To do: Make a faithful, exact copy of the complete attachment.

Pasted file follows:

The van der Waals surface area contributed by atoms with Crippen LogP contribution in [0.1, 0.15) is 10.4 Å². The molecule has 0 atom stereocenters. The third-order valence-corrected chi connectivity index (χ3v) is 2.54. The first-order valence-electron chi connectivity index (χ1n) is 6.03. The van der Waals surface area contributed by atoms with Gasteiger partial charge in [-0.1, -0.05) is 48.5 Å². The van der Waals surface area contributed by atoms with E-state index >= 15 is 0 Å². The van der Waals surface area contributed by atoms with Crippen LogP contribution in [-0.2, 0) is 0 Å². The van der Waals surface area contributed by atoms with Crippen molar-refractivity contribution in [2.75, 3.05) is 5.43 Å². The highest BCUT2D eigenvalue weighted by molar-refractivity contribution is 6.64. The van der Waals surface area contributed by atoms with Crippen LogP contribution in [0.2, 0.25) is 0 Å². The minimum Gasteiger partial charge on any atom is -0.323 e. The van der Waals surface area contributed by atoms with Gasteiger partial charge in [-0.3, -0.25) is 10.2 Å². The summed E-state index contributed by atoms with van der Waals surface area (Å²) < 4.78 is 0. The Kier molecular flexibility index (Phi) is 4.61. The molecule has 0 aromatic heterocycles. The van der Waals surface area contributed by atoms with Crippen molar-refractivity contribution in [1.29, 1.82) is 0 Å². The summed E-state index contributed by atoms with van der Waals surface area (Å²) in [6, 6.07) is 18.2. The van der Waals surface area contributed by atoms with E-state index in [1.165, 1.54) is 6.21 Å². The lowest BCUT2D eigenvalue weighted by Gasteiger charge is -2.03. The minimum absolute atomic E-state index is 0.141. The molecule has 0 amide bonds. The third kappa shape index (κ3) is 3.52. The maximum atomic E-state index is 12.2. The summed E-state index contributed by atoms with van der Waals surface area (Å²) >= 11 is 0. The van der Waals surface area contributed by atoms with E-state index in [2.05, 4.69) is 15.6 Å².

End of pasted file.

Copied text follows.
The van der Waals surface area contributed by atoms with Crippen LogP contribution in [0.1, 0.15) is 10.4 Å². The molecule has 0 atom stereocenters. The third-order valence-corrected chi connectivity index (χ3v) is 2.54. The first-order valence-electron chi connectivity index (χ1n) is 6.03. The van der Waals surface area contributed by atoms with Gasteiger partial charge in [-0.1, -0.05) is 48.5 Å². The van der Waals surface area contributed by atoms with E-state index >= 15 is 0 Å². The van der Waals surface area contributed by atoms with Crippen LogP contribution in [-0.2, 0) is 0 Å². The van der Waals surface area contributed by atoms with Crippen molar-refractivity contribution in [2.75, 3.05) is 5.43 Å². The highest BCUT2D eigenvalue weighted by molar-refractivity contribution is 6.64. The van der Waals surface area contributed by atoms with Crippen LogP contribution in [0.2, 0.25) is 0 Å². The minimum Gasteiger partial charge on any atom is -0.323 e. The van der Waals surface area contributed by atoms with Gasteiger partial charge in [-0.3, -0.25) is 10.2 Å². The summed E-state index contributed by atoms with van der Waals surface area (Å²) < 4.78 is 0. The Kier molecular flexibility index (Phi) is 4.61. The molecule has 0 aromatic heterocycles. The van der Waals surface area contributed by atoms with Crippen molar-refractivity contribution in [1.29, 1.82) is 0 Å². The summed E-state index contributed by atoms with van der Waals surface area (Å²) in [6, 6.07) is 18.2. The van der Waals surface area contributed by atoms with E-state index in [1.165, 1.54) is 6.21 Å². The lowest BCUT2D eigenvalue weighted by Gasteiger charge is -2.03. The minimum absolute atomic E-state index is 0.141. The molecule has 0 amide bonds. The third kappa shape index (κ3) is 3.52. The maximum atomic E-state index is 12.2. The summed E-state index contributed by atoms with van der Waals surface area (Å²) >= 11 is 0. The van der Waals surface area contributed by atoms with E-state index in [2.05, 4.69) is 15.6 Å².